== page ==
Bosh has unofficially agreed to part ways with the Heat in a deal made between him, the team, the union and the NBA, Barry Jackson of the Miami Herald reports. The Heat would receive "maximum cap relief" before the start of free agency.
The deal, while still unofficial, seems all but done. Once everything is sorted out, the Heat will permanently clear Bosh's remaining $52.1 million salary off the books, even if he resumes his career elsewhere. The 33-year-old hasn't taken the floor during the past season and a half due to blood clot episodes, for which he remains on blood thinners. He last played during the 2015 season, where he averaged 19.1 points and 7.4 rebounds while playing 53 games. It's unknown at this time if he will officially retire soon, but he worked as a guest studio analyst for Turner sports for a period of five weeks during this past season -- seemingly testing the waters outside of his playing career.
Bosh (blood clots) will work as a guest studio analyst for Turner Sports over the next five weeks and seems to have ruled out a potential return this season, Manny Navarro of the Miami Herald reports.
Bosh made his debut on TNT on Monday night, signaling that he's already started to thinking about his post-playing career after team doctors failed his physical due to complications stemming from blood clots, an issue the big man has dealt with since February 2015. Once an independent doctor rules that Bosh's blood clots are a career-ending condition, the Heat are expected to clear the remaining two years of his five-year, $118.7 million contract from their books at some point after March 1, though Bosh will still be paid out his salary in full. Heat president Pat Riley acknowledged in September that Bosh's career with Miami was likely over, and though a release from the team wouldn't preclude the 32-year-old from exploring opportunities elsewhere, it seems that Bosh is becoming increasingly more receptive to retirement.
Bosh (blood clots) said Thursday that he's "kind of getting a taste of retirement now," and could be ready to accept that his NBA career is over, Anthony Chiang of the Palm Beach Post reports.
Bosh hasn't played in a competitive game since last February due to ongoing blood clot issues, and though he was working out this offseason in preparation for a return in 2016-17, the Heat's team doctors were unwilling to clear him for training camp. The 11-time All-Star remains a member of the 15-man roster, but team president Pat Riley said in September that Bosh's career with Miami "probably is over," so it seems likely that he'll be waived Feb. 9 or later, when the team would be eligible to apply for salary-cap relief from his contract. Bosh, who was displeased with the organization's unwillingness to clear him and previously indicated that he planned to keep his career going, is perhaps coming to grips with the reality that his issues with blood clots are severe enough to present long-term complications if he were to continue playing. Even if Bosh becomes a free agent in February or after March 1 -- when he wouldn't be eligible to play in the postseason if he signs elsewhere -- it seems rather unlikely that a team would be willing to take a gamble on him, given his problematic medical history. Even in the deepest of leagues, Bosh doesn't make for a strong stash.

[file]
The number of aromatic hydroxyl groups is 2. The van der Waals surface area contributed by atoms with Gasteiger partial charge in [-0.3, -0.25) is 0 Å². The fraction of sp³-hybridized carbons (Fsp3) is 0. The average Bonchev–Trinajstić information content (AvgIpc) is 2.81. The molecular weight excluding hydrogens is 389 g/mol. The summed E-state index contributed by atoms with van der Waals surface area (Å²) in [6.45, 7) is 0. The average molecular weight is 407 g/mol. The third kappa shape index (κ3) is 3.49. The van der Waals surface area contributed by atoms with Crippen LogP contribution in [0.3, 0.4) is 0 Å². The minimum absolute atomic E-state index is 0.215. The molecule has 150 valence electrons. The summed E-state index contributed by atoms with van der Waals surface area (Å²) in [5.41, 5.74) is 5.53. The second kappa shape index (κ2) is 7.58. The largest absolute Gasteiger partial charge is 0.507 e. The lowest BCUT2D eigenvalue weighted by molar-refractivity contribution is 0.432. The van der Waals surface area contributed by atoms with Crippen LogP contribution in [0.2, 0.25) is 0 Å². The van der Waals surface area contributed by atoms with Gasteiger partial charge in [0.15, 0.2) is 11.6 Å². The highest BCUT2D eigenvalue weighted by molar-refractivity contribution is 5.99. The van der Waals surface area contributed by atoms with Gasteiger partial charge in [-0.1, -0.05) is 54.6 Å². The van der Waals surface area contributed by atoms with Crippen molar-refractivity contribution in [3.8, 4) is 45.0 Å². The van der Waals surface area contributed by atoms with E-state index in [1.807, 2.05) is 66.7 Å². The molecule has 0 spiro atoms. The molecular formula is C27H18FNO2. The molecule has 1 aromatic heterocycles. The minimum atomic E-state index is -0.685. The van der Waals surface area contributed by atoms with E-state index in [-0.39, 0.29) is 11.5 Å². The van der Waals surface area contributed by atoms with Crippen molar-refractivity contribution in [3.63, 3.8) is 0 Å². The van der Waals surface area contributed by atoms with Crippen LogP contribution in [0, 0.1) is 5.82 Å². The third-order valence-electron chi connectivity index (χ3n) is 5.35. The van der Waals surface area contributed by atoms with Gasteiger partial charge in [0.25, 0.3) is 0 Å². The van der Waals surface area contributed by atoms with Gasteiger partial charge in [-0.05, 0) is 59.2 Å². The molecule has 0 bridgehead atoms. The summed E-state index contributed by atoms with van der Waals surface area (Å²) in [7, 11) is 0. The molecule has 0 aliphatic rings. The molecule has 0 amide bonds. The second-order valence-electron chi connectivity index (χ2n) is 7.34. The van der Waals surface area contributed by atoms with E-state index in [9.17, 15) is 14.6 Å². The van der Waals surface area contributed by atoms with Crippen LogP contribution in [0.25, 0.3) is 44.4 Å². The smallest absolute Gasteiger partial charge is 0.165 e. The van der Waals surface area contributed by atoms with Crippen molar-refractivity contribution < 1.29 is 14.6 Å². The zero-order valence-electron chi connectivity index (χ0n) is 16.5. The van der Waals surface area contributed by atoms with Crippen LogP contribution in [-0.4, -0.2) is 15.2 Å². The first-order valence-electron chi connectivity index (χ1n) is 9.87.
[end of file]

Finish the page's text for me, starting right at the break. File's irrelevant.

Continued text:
Riley's comments more or less confirm what Yahoo! Sports' Adrian Wojnarowski had suggested over the weekend, as Heat team doctors once again denied Bosh's return to the court by failing him in his pre-training camp physical. With Bosh having already suffered setbacks with blood clots in back-to-back seasons and still showing evidence of clotting in his left calf, it's looking quite possible that we've seen the last of him at the NBA level, since a return to the court would pose major medical risks. The Heat will still pay Bosh the remaining $76 million owed on his contract, but he'll have to remain on the 15-man roster until at least Feb. 9 in order for his salary not to count against the Heat's cap. Expect him to be waived after that date.
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After seeing his past two seasons come to an early end due to blood clot episodes, Bosh failed his preseason physical earlier this week and remains without a definite timetable to return. While Bosh intimated earlier in the offseason that he hoped to get back on the court for training camp while taking blood-thinning medication, doctors weren't willing to clear him after determining that evidence of clotting still existed in his left calf. Bosh has maintained for several months that he feels healthy and said Friday that he remains hopeful for an eventual return to the court, but the Heat's unwillingness to clear him has soured his relationship with the team brass, as Wojnarowski reports that Bosh hasn't spoken with team president Pat Riley for months. Since Bosh is signed for three more years and $76 million, the Heat remain on the hook for his entire contract, and would be unable to waive him until Feb. 9 in order for his contract not to count against the salary cap. Assuming that team doctors don't budge from their assessment of Bosh's condition within the next few months, look for the Heat to release him shortly before the All-Star break, which would effectively end his NBA career.
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